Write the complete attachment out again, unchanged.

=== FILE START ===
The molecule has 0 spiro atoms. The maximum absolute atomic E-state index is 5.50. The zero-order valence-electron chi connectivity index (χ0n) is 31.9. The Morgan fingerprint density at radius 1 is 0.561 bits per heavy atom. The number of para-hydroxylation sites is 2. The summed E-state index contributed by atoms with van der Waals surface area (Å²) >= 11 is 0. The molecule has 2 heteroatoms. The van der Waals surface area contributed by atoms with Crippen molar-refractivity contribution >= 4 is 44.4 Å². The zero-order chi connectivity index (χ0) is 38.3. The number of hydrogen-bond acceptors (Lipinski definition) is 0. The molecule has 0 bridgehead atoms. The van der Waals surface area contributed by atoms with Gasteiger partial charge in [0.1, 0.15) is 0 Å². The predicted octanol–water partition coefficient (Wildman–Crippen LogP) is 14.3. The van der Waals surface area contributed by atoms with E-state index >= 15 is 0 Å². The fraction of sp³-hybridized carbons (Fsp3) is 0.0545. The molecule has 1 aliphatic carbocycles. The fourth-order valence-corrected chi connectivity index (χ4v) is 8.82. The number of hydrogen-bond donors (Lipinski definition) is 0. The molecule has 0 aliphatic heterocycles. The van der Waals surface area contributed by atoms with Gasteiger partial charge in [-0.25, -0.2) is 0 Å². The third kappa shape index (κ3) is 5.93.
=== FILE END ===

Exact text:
The molecule has 0 spiro atoms. The maximum absolute atomic E-state index is 5.50. The zero-order valence-electron chi connectivity index (χ0n) is 31.9. The Morgan fingerprint density at radius 1 is 0.561 bits per heavy atom. The number of para-hydroxylation sites is 2. The summed E-state index contributed by atoms with van der Waals surface area (Å²) >= 11 is 0. The molecule has 2 heteroatoms. The van der Waals surface area contributed by atoms with Crippen molar-refractivity contribution >= 4 is 44.4 Å². The zero-order chi connectivity index (χ0) is 38.3. The number of hydrogen-bond acceptors (Lipinski definition) is 0. The molecule has 0 bridgehead atoms. The van der Waals surface area contributed by atoms with Gasteiger partial charge in [0.1, 0.15) is 0 Å². The predicted octanol–water partition coefficient (Wildman–Crippen LogP) is 14.3. The van der Waals surface area contributed by atoms with E-state index >= 15 is 0 Å². The fraction of sp³-hybridized carbons (Fsp3) is 0.0545. The molecule has 1 aliphatic carbocycles. The fourth-order valence-corrected chi connectivity index (χ4v) is 8.82. The number of hydrogen-bond donors (Lipinski definition) is 0. The molecule has 0 aliphatic heterocycles. The van der Waals surface area contributed by atoms with Gasteiger partial charge in [-0.25, -0.2) is 0 Å². The third kappa shape index (κ3) is 5.93.